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Programs Questions about Physics PhD and Postdoc options/mechanisms

  1. Jun 2, 2010 #1
    Hi,

    I'm beginning Physics graduate school this Fall. I have an undergrad in EE, and I have interests in various areas. I intend to make up my mind about the exact field of Physics I would like to specialize in, by the end of my first year in grad school.

    I have a few questions about how the Physics grad school and postdoc system works in the US. Perhaps some of my questions are immature and/or ill-posed. I have some ideas of my own, but I don't know exactly how the system works, and I would appreciate replies from people who're experienced about it.

    1. Is research work in field X ever considered a deterrent if one switches to field Y during grad school (X, Y are two distinct sub-disciplines in Physics)?

    2. Is it common to switch areas after a PhD, i.e. when one is getting into a post doc?

    3. Is it possible to switch from theory to experiment or vice versa at the time of a post doc?

    I understand that there's a big theory-vs-experiment divide in academia/outside :smile:, but are there still opportunities for people who like both equally (the last time I raised this question in a different context on this forum, I was told that it is silly and unthinkable to 'like' both, but I'm sure there are people -- however small in number -- who would think like me?).

    I will probably have more questions, based on the responses I get. Thanks for your time!
     
  2. jcsd
  3. Jun 2, 2010 #2

    MathematicalPhysicist

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    Gold Member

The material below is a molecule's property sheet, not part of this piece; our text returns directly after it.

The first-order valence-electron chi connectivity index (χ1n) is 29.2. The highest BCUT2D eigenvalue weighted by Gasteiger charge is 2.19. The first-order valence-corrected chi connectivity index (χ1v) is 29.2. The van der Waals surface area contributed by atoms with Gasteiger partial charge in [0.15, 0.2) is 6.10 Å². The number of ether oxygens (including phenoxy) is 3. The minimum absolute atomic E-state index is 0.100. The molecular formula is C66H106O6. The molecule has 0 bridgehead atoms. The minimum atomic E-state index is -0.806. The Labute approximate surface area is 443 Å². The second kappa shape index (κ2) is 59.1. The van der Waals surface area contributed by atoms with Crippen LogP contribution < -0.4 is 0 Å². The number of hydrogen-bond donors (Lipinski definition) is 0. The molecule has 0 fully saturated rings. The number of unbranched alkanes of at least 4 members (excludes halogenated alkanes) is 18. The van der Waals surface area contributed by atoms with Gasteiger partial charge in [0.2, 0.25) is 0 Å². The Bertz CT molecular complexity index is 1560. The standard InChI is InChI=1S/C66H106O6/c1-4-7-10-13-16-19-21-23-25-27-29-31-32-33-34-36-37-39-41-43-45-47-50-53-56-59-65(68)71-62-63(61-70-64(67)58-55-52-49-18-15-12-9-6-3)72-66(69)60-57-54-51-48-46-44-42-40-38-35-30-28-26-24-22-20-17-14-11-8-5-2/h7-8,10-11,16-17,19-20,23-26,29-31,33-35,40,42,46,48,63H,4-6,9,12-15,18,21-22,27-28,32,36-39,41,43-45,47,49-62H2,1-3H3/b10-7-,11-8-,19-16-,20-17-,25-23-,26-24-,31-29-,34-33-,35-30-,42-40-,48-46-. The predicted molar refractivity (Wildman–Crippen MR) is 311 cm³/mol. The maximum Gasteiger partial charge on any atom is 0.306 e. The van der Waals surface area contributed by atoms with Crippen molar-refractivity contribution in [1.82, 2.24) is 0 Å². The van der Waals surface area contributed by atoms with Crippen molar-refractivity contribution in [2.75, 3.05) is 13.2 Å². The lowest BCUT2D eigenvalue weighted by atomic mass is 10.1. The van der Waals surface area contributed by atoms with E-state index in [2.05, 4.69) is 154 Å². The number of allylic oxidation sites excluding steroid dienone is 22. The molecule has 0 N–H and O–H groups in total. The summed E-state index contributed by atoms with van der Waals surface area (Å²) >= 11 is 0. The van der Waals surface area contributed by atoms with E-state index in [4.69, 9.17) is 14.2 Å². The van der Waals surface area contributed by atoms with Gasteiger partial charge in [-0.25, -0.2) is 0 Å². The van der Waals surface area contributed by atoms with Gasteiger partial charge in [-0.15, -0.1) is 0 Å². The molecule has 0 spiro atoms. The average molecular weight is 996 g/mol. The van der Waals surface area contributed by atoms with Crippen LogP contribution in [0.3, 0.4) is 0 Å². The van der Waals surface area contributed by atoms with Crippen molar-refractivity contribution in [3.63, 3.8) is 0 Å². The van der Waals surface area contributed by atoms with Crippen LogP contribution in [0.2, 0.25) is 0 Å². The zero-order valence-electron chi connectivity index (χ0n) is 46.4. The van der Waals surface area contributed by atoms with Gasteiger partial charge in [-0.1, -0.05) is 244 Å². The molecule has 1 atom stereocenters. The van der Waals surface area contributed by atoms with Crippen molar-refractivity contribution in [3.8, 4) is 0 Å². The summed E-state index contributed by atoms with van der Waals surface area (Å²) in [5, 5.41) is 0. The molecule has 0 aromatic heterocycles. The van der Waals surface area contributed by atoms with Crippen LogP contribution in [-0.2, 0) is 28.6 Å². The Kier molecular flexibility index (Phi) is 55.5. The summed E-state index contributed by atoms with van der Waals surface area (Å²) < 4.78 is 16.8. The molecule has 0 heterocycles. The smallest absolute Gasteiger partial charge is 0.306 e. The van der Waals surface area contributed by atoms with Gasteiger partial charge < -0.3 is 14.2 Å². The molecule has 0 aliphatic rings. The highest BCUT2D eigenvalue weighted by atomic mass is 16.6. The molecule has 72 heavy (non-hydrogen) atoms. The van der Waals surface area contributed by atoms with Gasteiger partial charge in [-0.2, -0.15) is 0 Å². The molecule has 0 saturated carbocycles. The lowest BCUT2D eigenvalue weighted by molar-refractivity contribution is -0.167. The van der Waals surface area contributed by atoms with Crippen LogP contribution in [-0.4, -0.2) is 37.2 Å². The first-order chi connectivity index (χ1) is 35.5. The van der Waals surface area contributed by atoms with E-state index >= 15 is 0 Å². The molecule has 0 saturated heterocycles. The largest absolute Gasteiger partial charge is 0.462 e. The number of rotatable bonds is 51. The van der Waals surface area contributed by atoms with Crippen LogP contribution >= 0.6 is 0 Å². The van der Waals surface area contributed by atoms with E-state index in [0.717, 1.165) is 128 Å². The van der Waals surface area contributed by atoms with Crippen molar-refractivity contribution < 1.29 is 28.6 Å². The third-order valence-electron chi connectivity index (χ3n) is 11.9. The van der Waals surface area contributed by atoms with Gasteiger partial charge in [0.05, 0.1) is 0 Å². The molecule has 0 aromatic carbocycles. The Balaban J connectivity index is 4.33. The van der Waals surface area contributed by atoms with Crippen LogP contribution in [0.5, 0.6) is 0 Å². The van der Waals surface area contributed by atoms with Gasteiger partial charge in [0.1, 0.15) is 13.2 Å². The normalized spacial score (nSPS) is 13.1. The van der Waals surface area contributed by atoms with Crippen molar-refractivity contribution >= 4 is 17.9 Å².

It's not silly to like both, it's impractical to specialize in both.
     
  4. Jun 2, 2010 #3
    Not really. It turns out that most of the physical principles between different fields are similar, and a lot of the cutting edge stuff involves things that are interdisciplinary.

    Switching as a post-doc and junior faculty is difficult, because the "brownie points" you get in one field doesn't carry over to another. Usually the switches happen when you work on something interdisciplinary or in a group that does both theory and observation.

    It's not hard to do as a graduate student. It's also not hard to do as senior faculty when having some experience in both theory and observation is actually a good thing. It's messy at the post-doc and junior faculty level because the jobs are scare so that they are looking for someone that fits exactly in the peg, and if you don't fit exactly then its tough.

    I think they the best approach would be for you to work in a research group that does both theory and observation (i.e. a research group that specializes in say gamma ray bursters). You'll end up heavier on one than the other, but you won't be totally outside of either.
     
  5. Jun 2, 2010 #4
    This depends a lot on the field. In HEP it's pretty much impossible to specialize in both theory and observation. In planetary science, geophysics, and biophysics, the gap between theorists and observers is much less wide.
     
  6. Jun 4, 2010 #5
    Thanks for the replies. On a somewhat unrelated note, whats the cutting edge research in nuclear physics these days? Am I correct in believing that the dividing line between nuclear and particle physics is very thin now?

    Also, at the graduate school level, is planetary science different from astrophysics and cosmology? And in your replies, do you make a conscious distinction between "experiment" and "observation"?
     
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